NASA’s Jet Propulsion Laboratory (JPL) recently completed a study of two of Neptune’s moons, Thalassa and Naiad, which perform what the scientists called a “dance of avoidance” as they orbit the ice giant. The two small moons orbit Neptune very close to one another, but always avoid hitting each other because they keep their distance, following a perfect pattern on a slight tilt from each other.
"We refer to this repeating pattern as a resonance," Marina Brozović, an expert in solar system dynamics at the JPL and the lead author of the paper, said in a NASA press statement. "There are many different types of 'dances' that planets, moons and asteroids can follow, but this one has never been seen before."
The paper was published in Icarus, but is also available online at arXiv.
The two Tic Tac-shaped moons are only about 60 miles across, with orbital paths only about 1,150 miles apart and with Thalassa taking about half an hour longer to complete an orbit than Naiad. However, because of their resonance pattern, every time Naiad passes through Thalassa’s orbital plane, the two moons are about 2,200 miles apart.
"We suspect that Naiad was kicked into its tilted orbit by an earlier interaction with one of Neptune's other inner moons," Brozović said. "Only later, after its orbital tilt was established, could Naiad settle into this unusual resonance with Thalassa."
The study also revealed the moons are likely mostly made of ice and not rock, similarly to the dim rings around Neptune and other gas giants like Saturn.
"We are always excited to find these co-dependencies between moons," Mark Showalter, a planetary astronomer at the SETI Institute in Mountain View, California, and a co-author of the paper, said in the press release. "Naiad and Thalassa have probably been locked together in this configuration for a very long time, because it makes their orbits more stable. They maintain the peace by never getting too close."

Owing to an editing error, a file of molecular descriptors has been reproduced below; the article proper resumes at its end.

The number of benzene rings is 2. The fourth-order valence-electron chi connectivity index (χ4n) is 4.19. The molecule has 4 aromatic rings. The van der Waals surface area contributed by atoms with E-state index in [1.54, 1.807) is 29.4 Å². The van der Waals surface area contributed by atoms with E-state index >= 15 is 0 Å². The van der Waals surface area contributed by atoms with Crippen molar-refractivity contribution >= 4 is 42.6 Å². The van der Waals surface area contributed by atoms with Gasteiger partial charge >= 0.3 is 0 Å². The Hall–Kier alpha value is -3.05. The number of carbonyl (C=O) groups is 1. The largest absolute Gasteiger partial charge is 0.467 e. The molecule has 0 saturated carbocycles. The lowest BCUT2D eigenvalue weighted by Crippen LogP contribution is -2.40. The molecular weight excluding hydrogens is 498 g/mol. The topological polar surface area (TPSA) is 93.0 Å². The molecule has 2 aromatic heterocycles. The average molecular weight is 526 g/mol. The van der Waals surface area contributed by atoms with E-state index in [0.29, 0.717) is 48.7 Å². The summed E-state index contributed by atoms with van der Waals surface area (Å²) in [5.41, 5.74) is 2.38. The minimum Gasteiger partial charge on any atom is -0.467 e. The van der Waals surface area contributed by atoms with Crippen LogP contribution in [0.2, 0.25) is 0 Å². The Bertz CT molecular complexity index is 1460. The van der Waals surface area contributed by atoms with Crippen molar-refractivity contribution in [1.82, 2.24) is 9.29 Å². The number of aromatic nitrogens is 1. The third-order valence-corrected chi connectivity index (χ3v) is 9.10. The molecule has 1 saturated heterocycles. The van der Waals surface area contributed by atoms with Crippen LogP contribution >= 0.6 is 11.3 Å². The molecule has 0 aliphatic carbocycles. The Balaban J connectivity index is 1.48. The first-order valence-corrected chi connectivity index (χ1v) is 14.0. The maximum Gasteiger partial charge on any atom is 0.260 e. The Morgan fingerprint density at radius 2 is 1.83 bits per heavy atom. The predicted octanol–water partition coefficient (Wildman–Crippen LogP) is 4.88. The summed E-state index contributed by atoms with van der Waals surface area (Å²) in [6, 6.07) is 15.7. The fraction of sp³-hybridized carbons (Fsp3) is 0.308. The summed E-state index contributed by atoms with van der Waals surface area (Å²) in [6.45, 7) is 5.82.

Resonances have been found among other moons of the giant outer planets, which because of their great size and powerful gravity have attracted dozens of moons. Neptune has 14 satellites; most are small, but one, Triton, is larger than the dwarf planet Pluto and is one of the few geologically active objects in the solar system.
A 2015 video produced by the JPL showed the Neptunian system under the watchful eye of the Kepler telescope, a space probe typically used to identify extrasolar planets.
Back in August, NASA commemorated the 30th anniversary of the Voyager 2 probe’s close pass by Neptune in 1989. Voyager 2 was the only human-made object to pass through the outer solar system, and captured the first and only up-close photographs of the deep blue ice giant and of Triton. It took the spacecraft 12 years to reach Neptune.